It’s the International Day Of Disabled Persons, so here’s a short list of easy ways to make your web pages and social media posts more accessible.
When writing hashtags, use BumpyCase (also known as CamelCase). It’s better for screen readers and is less ambiguous (note the difference between #CarEbook and #CareBook)
On web pages, use headings to communicate the organisation of the page, not to make the text bigger. If you want bigger text, just adjust the font size. Again, this helps screen readers and accessibility tools. It also helps with SEO.
Use clear link text on web pages. The text in the link should describe what it links to, even if read out of context. Avoid link text like “click here”, that doesn’t indicate what is being linked to.
Always set alt text (“alternative text”) for images. In the alt text field, describe the image as well as you can. If you’re not sure what would be useful, remember that any alt text is better than nothing. On Mastodon, follow the Alt Text Reminder bot to get reminders if you forget to add alt text. On Twitter, the Alt Or Not browser extension can help.
Use a website theme that has good contrast between text and background. Light grey text on a white background is much more difficult to read than black text on a white background.
Every author should have a website. Some think that a Facebook page or an Amazon page is a viable alternative. Both are certainly useful and worth having, but they should complement an author website, not replace it.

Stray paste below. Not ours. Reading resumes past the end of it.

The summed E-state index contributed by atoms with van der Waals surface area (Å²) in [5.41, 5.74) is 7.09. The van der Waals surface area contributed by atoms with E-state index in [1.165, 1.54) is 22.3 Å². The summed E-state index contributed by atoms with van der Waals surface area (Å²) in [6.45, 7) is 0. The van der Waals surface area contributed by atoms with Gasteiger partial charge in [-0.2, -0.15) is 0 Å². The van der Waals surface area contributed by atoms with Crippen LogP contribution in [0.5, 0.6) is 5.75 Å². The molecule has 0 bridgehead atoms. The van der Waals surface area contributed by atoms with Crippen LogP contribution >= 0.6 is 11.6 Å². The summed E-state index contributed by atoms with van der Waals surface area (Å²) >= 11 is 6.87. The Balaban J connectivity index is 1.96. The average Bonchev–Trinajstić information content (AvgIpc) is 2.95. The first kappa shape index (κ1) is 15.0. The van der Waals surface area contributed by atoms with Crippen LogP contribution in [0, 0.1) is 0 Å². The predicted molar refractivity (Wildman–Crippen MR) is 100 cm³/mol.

The reason can be expressed in a single word: Control. You have no control over your Facebook page or Amazon page. Facebook and Amazon control how they look and can advertise competing books on your page. They can even remove your access or take the page down at any time, with no right to appeal.
A website, by contrast, is owned and controlled by you. If you decide that you don’t like the hosting company, you can move it elsewhere. No-one else can advertise their books on your site. You can choose the domain that you want to use. You can choose how it looks. If you use WordPress (which we use and recommend) you can easily change how it looks whenever you wish. Most WordPress themes are responsive, which means that they adapt well to different screen sizes. A lot of web browsing is done on mobile devices these days, so this is an important consideration.